“How was such a gulf in class bridged? The brutal reality is that Vladan Milojevic’s side showed the greater heart, the greater fight, the greater passion.”
ESPN’s Glenn Price focussed on a growing, worrying trend with the Reds’ failure to exert control in midfield in fast-paced games:
“On the pitch, Liverpool are clearly struggling to impose any sort of control in midfield in games when they are fast-paced. It was painfully evident against Huddersfield Town, Arsenal and now Red Star.”
And discussing the midfield struggles, Bascombe felt Jordan Henderson’s absence was highlighted:
“Those who still wonder why Klopp has so much faith in captain Jordan Henderson witnessed how he was missed here. His return from injury cannot come soon enough.”
Matchett expressed concern with Liverpool’s struggle to create of clear chances as well as the current inability to finish them when they arrive:
“Where has the ruthlessness gone? It’s not just about beating teams by four and five any more, sometimes Liverpool are only getting one or two big chances in games.
“Quite aside from the fact we’d expect Liverpool to create more chances across 90 minutes, it’s also incumbent on the front men to start putting away the opportunities which are created with more regularity.”
“There was an alarming lack of creativity to help a player who was always getting swarmed around whenever he was near the goal, and this game surely has to serve as a reminder that others around Salah can’t get away with underperformance for much longer.”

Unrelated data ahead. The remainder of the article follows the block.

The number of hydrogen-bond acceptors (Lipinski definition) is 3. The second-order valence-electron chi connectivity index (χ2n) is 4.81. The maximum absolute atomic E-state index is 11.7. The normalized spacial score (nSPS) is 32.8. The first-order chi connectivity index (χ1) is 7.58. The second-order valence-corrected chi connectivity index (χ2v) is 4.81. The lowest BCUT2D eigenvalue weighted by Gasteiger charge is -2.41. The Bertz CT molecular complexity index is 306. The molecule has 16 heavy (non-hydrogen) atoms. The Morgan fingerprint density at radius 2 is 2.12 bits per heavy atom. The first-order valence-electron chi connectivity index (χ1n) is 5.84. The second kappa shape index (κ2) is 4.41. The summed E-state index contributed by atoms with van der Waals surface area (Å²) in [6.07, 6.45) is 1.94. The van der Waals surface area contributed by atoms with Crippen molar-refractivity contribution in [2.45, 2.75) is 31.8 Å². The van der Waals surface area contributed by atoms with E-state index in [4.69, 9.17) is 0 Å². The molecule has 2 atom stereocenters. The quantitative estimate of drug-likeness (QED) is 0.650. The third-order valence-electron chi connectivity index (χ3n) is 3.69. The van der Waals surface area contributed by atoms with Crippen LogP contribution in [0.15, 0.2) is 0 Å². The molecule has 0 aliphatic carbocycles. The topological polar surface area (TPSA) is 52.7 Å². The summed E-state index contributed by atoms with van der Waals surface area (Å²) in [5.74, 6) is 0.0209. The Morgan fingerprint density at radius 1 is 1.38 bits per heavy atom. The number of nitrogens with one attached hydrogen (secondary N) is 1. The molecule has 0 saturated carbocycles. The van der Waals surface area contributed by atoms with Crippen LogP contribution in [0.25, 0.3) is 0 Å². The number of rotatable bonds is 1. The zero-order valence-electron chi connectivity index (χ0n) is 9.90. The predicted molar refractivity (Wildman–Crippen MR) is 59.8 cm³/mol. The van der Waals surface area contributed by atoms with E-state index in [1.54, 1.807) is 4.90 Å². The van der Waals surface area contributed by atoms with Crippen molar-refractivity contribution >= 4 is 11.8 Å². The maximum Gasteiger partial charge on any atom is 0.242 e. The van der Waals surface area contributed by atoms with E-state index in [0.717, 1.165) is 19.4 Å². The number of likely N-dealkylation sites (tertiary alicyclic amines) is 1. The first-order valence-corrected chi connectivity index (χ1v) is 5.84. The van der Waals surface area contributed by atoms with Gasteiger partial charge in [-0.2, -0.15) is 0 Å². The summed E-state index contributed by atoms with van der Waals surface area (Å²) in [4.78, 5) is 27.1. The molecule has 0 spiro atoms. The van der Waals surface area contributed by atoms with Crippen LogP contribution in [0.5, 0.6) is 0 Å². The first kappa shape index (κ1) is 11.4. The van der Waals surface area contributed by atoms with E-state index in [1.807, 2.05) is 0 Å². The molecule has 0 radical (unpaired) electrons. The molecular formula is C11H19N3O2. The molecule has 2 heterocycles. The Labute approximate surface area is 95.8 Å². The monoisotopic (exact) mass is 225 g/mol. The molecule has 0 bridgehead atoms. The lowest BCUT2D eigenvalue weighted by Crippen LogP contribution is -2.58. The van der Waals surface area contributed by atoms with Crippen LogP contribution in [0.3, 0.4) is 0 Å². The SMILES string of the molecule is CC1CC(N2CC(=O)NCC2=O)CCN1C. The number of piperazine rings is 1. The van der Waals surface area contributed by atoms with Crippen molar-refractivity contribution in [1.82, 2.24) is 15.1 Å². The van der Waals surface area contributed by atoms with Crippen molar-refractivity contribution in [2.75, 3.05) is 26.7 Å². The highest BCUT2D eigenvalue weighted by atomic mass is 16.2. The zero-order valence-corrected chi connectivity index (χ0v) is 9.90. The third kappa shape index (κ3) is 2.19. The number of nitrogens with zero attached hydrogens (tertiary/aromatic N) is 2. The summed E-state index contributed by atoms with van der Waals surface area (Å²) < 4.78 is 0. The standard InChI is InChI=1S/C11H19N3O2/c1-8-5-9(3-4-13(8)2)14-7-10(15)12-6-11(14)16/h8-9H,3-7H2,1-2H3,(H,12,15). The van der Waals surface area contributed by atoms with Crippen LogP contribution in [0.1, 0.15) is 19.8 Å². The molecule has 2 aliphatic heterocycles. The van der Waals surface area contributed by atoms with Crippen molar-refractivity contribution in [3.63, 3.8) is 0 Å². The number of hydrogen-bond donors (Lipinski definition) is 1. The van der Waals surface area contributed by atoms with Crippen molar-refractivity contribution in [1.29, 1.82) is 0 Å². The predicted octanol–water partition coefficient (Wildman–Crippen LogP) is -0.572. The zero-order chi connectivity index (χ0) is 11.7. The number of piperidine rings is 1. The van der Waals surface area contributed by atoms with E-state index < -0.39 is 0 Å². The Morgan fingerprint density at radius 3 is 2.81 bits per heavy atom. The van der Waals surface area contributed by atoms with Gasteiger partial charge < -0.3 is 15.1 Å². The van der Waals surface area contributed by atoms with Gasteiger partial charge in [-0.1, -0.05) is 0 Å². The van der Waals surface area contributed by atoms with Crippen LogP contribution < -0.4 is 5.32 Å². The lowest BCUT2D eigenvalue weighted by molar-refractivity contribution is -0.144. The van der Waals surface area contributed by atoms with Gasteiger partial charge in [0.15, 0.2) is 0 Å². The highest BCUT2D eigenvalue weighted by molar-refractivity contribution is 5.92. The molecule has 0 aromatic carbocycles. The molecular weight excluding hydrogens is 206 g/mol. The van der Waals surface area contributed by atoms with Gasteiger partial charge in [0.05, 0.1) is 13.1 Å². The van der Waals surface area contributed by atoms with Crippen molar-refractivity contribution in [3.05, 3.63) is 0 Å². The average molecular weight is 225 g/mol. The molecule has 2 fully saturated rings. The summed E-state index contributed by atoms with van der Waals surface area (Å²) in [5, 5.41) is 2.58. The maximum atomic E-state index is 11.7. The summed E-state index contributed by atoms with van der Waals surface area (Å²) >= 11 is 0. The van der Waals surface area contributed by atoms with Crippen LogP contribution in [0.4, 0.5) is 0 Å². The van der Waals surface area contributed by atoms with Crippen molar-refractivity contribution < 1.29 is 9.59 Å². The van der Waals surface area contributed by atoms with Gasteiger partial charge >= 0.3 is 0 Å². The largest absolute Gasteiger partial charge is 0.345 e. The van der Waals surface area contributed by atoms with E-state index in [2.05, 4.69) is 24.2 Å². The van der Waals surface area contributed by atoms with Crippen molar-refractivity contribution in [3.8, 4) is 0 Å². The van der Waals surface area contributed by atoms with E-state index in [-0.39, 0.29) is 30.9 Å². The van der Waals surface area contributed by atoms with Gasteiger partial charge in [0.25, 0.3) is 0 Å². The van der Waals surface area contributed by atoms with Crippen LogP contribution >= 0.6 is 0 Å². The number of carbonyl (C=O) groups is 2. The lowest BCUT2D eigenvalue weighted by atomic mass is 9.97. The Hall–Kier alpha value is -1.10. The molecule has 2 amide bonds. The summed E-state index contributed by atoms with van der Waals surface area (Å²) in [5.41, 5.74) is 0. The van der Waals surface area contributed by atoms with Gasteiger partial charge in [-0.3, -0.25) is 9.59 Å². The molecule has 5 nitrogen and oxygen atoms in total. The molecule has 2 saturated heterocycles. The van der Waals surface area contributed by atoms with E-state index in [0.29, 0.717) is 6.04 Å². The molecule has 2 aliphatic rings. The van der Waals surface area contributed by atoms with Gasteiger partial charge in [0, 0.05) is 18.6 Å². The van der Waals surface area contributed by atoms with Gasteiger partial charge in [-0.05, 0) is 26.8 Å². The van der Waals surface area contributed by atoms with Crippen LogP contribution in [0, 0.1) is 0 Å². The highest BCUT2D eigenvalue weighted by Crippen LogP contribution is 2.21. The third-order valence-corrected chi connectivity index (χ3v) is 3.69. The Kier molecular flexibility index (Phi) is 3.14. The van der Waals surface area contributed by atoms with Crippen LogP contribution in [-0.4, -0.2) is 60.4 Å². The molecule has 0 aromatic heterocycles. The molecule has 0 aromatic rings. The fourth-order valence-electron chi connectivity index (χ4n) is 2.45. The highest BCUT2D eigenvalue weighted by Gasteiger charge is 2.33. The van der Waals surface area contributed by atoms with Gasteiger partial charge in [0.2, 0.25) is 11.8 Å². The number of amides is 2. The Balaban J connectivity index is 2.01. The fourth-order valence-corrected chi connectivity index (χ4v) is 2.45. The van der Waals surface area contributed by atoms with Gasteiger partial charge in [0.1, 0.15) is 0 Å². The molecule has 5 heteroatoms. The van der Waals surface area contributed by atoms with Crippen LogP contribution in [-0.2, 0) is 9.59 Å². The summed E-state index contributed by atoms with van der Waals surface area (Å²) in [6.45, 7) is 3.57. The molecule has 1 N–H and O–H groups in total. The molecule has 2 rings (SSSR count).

Various reporters were also unimpressed with Klopp’s work on the night…
Our man Henry Jackson thought Klopp’s changes backfired and questioned why the boss made any in the first place:
“Klopp made three changes to the team that drew at Arsenal but it didn’t make too much sense and backfired in grim fashion.”
The Guardian’s Andy Hunter attributed Klopp’s selection as the start of Liverpool’s complacency on the night:
“Klopp’s selection, having omitted Xherdan Shaqiri to avoid any political distractions, looked questionable and complacent from the start.
“Roberto Firmino’s rare absence from the starting lineup was understandable, with the Brazilian fatigued of late, but the introduction of Daniel Sturridge, Adam Lallana and Joel Matip added to their disjointed approach.”
Jones felt this was the wrong game for Klopp to rotate, assessing the German should have waited until Sunday’s clash with Fulham to make changes:
“We all know that there are squad players, but there are also squad games for those squad players to play in.
“And while this could easily come across as trying to be wise after the event, an away game in a hostile Belgrade environment might not be one of those when it is compared to…say a home game against the side bottom of the Premier League on Sunday.”
Discussing the specific switches, Lynch thought Klopp made the wrong call starting Daniel Sturridge in particular as the striker lacks the physicality needed for such a fixture:
“He falls short when asked to occupy defenders physically or hold up the ball before bringing midfielders into play – crucial elements of a forward’s game away from home.
“And so Klopp may be minded to pick Sturridge’s games more wisely going forward in order to avoid a repeat.”
Finally, Lynch also thought Joel Matip failed to take his chance to impress and feels the Cameroonian could soon face the exit door if his stand-in displays don’t improve:
“Even the typically positive Klopp would struggle to argue that the 27-year-old’s ponderous first-half showing was up to scratch.
“If the former Cameroon international does not start grasping these chances and putting in commanding performances, Klopp will view a sale as the preferable option.”